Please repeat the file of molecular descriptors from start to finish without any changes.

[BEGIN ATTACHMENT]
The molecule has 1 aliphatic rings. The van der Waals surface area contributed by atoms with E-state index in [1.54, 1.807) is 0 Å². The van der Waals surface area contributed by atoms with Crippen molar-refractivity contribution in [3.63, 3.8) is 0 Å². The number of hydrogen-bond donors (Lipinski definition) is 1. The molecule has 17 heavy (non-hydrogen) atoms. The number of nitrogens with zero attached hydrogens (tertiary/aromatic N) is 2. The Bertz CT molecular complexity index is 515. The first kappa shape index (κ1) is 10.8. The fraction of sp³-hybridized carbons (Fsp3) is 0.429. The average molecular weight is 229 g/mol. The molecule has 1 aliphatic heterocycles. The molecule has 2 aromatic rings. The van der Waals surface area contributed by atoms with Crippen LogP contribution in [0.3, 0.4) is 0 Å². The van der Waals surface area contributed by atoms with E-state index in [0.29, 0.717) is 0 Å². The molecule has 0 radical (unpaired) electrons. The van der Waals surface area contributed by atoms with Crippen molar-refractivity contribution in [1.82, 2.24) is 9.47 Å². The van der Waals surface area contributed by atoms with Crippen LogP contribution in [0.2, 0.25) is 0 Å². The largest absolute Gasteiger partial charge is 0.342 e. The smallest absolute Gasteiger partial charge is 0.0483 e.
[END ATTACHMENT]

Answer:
The molecule has 1 aliphatic rings. The van der Waals surface area contributed by atoms with E-state index in [1.54, 1.807) is 0 Å². The van der Waals surface area contributed by atoms with Crippen molar-refractivity contribution in [3.63, 3.8) is 0 Å². The number of hydrogen-bond donors (Lipinski definition) is 1. The molecule has 17 heavy (non-hydrogen) atoms. The number of nitrogens with zero attached hydrogens (tertiary/aromatic N) is 2. The Bertz CT molecular complexity index is 515. The first kappa shape index (κ1) is 10.8. The fraction of sp³-hybridized carbons (Fsp3) is 0.429. The average molecular weight is 229 g/mol. The molecule has 1 aliphatic heterocycles. The molecule has 2 aromatic rings. The van der Waals surface area contributed by atoms with Crippen LogP contribution in [0.3, 0.4) is 0 Å². The van der Waals surface area contributed by atoms with E-state index in [0.29, 0.717) is 0 Å². The molecule has 0 radical (unpaired) electrons. The van der Waals surface area contributed by atoms with Crippen molar-refractivity contribution in [1.82, 2.24) is 9.47 Å². The van der Waals surface area contributed by atoms with Crippen LogP contribution in [0.2, 0.25) is 0 Å². The largest absolute Gasteiger partial charge is 0.342 e. The smallest absolute Gasteiger partial charge is 0.0483 e.